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(Original post by Arkasia)
I personally believe each crew member/flight attendant should be given a unique code, and if all are entered within a short period of time, the door unlocks.
That is the system at the moment but the code can be overridden by the occupant of the cabin. El Al have cabin toilets so that the pilots do not leave.

While taking remote control is one ideA, what happens if someone else manages it?
Also aircraft are out of range/contact for a long time on long haul.
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Arkasia
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(Original post by domonict)
That is the system at the moment but the code can be overridden by the occupant of the cabin. El Al have cabin toilets so that the pilots do not leave. While taking remote control is one ideA, what happens if someone else manages it? Also aircraft are out of range/contact for a long time on long haul.
No, it's not. There is a backup code that unlocks the door (given the person inside the cockpit doesn't over-ride it), but that is one code per plane, not one code per person. I'm talking about each flight attendant receiving a code unique to them, and if all unique codes are entered, then the door opens, with no override possible.
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domonict
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So a hijacker can threaten all the crew outside and gain entry?
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MatureStudent36
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(Original post by joey11223)
My only concern about stewardess going in when pilot goes out, though in fairness this could happen between two guys as well depending on strength levels, is that if the co-pilot/pilot really has the intent, they could still surprise launch themselves at whomever else is in there and knock them out, then take control. Outlandish for the most part though. Basically I suppose the point is this sort of thing is insanely rare. It's a bit like saying how do we make buses safe because the driver MIGHT drive off a bridge on purpose, or how to do we make houses safer because a determined homicidal thief MIGHT break through a window and kill someone inside before stealing their possessions.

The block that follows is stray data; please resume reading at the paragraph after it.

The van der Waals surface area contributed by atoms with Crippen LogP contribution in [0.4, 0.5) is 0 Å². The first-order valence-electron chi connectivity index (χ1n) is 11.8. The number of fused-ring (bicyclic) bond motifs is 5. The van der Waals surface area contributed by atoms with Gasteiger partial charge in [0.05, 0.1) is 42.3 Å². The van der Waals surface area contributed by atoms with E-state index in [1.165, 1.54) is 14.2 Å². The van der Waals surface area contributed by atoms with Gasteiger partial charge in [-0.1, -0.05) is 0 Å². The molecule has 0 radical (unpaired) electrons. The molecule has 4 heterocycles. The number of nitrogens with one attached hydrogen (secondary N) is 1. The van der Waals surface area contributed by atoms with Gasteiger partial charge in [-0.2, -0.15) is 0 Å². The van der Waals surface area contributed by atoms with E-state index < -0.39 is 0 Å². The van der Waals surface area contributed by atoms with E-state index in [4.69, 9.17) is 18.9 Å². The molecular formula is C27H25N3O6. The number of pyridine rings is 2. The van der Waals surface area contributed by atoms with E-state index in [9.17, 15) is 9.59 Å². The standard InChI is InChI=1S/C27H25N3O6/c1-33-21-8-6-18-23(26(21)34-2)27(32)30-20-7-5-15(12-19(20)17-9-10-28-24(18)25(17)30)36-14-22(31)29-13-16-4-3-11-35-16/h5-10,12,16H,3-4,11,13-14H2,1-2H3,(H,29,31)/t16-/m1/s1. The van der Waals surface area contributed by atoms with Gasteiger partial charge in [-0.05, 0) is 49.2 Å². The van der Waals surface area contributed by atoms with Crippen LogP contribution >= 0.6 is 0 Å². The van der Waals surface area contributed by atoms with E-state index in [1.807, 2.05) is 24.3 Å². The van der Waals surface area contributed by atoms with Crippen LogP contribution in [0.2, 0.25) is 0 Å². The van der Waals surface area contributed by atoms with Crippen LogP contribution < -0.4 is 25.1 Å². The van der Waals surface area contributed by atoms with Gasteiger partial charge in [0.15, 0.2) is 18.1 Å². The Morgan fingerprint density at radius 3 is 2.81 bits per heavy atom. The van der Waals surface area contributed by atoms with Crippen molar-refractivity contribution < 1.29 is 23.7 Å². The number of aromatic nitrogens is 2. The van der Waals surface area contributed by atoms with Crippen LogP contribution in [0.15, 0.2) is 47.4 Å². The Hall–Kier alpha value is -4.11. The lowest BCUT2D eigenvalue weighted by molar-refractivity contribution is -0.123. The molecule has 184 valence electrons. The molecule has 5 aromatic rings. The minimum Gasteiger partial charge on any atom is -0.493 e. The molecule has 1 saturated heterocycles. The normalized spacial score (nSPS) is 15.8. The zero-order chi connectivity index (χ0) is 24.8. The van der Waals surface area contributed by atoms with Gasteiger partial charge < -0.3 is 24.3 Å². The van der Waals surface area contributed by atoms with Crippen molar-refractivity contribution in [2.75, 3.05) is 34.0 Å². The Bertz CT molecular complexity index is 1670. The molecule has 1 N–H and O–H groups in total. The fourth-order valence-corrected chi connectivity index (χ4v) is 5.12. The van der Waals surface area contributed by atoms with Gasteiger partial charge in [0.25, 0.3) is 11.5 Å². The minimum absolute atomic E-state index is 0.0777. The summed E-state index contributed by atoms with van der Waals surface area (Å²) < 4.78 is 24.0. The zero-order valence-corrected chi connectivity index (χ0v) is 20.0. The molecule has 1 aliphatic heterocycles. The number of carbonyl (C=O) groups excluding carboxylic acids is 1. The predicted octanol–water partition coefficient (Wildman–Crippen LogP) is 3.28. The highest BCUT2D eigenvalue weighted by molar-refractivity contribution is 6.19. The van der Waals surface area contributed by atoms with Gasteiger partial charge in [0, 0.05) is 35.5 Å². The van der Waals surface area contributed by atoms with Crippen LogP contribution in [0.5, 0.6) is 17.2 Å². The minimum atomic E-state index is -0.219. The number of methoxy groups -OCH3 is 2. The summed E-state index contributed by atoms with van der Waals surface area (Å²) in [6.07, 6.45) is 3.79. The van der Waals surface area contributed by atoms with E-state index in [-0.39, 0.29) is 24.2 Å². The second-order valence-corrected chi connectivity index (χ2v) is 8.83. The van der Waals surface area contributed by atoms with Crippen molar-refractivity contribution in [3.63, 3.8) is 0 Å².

Suprise launch themselves?

Ever been in the cockpit of a plane? You could hardly Suprise launch yourself out of the seats?

So you have a concern about an event happening that we're talking is less likely to happen than winning the lottery and then winning the football pools in the same week.
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Sephiroth
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Or just put a toilet in the cockpit and don't allow the pilots out at all.
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Drewski
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(Original post by Sephiroth)
Or just put a toilet in the cockpit and don't allow the pilots out at all.
Cockpits are far too small for that, would require a complete redesign of tens of thousands of aircraft, that's far too expensive to be practical, not when other (vastly cheaper) measures solve the problem just as well.
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Sephiroth
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(Original post by Drewski)
Cockpits are far too small for that, would require a complete redesign of tens of thousands of aircraft, that's far too expensive to be practical, not when other (vastly cheaper) measures solve the problem just as well.
Just replace the seats with toilets and they won't even have to get up. :P
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Drewski
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(Original post by Sephiroth)
Just replace the seats with toilets and they won't even have to get up. :P
Ah, the glamorous world of an airline pilot!
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Maker
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(Original post by Sephiroth)
Just replace the seats with toilets and they won't even have to get up. :P
Adult nappies are cheaper and you can do that straight away.